The GeoPackage standard adopts a tile-based pyramid structure for storing imagery and raster maps at multiple resolutions. An illustration of this structure is shown below.
Figure 2: A tile pyramid
The GeoPackage tiles option specifies a mechanism for storing raster data in tile pyramids.
“Tile pyramid” refers to the concept of pyramid structure of tiles of different spatial extent and resolution at different zoom levels, and the tile data itself.
“Tile” refers to an individual raster image such as a PNG or JPEG that covers a specific geographic area.
“Tile matrix” refers to rows and columns of tiles that all have the same spatial extent and resolution at a particular zoom level.
“Tile matrix set” refers to the definition of a tile pyramid’s tiling structure.
This tile-based pyramid structure is particularly useful when handling a GeoPackage on small or constrained devices such as mobile phones, tablets or laptops because an appropriate resolution can be selected based on the zoom level and the device screen size. This mechanism is based on the model for tile matrix sets described in Section 6 of the WMTS Implementation Specification.
If tiles are to be included in a GeoPackage, there are two additional required metadata tables,
In addition to these tables, each tile pyramid requires a user-defined table that contains the actual tiles.
Figure 3: UML Diagram of Tiles tables
gpkg_tile_matrix_set table describes names a tile matrix set (pyramid). The columns in this table are:
srs_idmatch the entries in
max_y: the actual spatial extents of the tile pyramid.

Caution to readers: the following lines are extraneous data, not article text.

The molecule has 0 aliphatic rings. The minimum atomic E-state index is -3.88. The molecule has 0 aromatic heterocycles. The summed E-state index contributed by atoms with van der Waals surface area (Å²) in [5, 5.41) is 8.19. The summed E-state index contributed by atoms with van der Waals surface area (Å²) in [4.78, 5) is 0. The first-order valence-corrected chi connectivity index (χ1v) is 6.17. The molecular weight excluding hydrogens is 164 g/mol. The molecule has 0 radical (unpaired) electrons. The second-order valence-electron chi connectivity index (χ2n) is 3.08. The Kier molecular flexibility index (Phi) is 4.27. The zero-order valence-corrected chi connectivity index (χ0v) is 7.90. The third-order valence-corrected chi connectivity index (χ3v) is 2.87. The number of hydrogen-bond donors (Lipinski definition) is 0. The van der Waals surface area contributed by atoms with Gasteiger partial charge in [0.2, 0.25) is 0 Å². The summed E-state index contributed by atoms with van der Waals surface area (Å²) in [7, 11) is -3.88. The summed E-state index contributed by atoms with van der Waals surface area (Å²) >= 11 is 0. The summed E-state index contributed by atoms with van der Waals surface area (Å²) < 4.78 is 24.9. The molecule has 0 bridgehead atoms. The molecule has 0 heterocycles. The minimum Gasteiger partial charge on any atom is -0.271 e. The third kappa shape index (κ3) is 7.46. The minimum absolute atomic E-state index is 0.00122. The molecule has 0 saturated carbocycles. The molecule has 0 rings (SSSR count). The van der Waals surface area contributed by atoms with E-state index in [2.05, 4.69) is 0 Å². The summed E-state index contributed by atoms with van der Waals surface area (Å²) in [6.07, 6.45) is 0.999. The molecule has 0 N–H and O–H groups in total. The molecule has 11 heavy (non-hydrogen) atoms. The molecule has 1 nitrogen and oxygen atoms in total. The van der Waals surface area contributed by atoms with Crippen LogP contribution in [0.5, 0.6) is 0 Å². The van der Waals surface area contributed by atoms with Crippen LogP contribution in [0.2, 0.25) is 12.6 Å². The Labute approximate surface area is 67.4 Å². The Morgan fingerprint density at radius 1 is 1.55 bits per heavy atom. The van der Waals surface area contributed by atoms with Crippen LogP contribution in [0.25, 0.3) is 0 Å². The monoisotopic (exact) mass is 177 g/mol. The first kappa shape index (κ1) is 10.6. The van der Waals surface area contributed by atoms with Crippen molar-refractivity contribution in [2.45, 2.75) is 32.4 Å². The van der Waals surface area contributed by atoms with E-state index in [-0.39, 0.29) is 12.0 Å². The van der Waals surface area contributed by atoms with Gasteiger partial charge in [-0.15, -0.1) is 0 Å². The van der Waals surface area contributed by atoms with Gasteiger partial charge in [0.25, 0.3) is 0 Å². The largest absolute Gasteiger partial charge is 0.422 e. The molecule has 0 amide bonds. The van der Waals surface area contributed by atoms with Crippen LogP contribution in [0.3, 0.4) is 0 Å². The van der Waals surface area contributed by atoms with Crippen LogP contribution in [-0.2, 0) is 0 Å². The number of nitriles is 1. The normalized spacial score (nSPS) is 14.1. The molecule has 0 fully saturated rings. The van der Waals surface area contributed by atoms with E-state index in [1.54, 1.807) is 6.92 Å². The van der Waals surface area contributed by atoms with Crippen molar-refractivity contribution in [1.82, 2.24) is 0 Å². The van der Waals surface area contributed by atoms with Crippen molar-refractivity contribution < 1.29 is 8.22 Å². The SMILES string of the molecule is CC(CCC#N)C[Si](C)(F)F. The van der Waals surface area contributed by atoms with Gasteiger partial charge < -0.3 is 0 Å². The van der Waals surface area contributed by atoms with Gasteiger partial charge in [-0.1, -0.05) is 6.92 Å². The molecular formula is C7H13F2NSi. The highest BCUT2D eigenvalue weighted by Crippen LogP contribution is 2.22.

This is must be exact so that applications can use this information to geolocate tiles correctly.
(This is in contrast with the extents in
gpkg_contents which are informative and are expected to reflect the extents of usable content.)
Each tile matrix set is composed of one or more tile matrices, each identified by its zoom level. The required columns in this table are:
table_namematches the entry in
zoom_levelindicates the zoom levels present in the file.
matrix_heightdescribe the size of the tile matrix in tiles
tile_heightdescribe the size of each tile in pixels
pixel_y_sizedescribe the size of each pixel
By default, zoom levels are separated by powers of two, but if this is inappropriate for your scenario, other multiples are possible by using the Zoom Other Levels extension.
The physical tiles (data) are stored in user data tables with a specific schema. The required columns for these tables are:
idis a primary key
zoom_levelindicates which tile matrix this tile is part of
tile_roware the zero-indexed tile number
tile_datais the BLOB containing the tile image
PNG and JPG are the two tile file types supported by the core standard.
PNG is generally better for synthetic data (i.e., digital maps) because it is lossless and its compression codec compresses synthetic data fairly well.
JPG is generally better for natural data (i.e., satellite or aerial imagery) due to its superior (though lossy) compression.
However, since PNG supports alpha transparency and JPG does not, it is common to use PNG tiles around the boundary of a tile pyramid. This allows users to see the data underneath the tile boundaries.
JPG files have an adjustable compression rating. We have found that a ratings in the range 50-75 (out of 100) work best for imagery. Ratings that are too high use too much space and ratings that are too low have too many visible artifacts. Within the 50-75 range it is a reasonable tradeoff between file size and image quality.
By default, tiles pyramids are organized by powers of two. There are two common strategies for maximizing the storage space efficiency for tiles.
1. Tile pyramids may be sparsely populated. By leaving unnecessary tiles blank, clients can drop to the next zoom level to render that part of the map.
To further optimize storage efficiency, consider using the Zoom Other Intervals Extension and refine zoom levels to match the data and its intended use.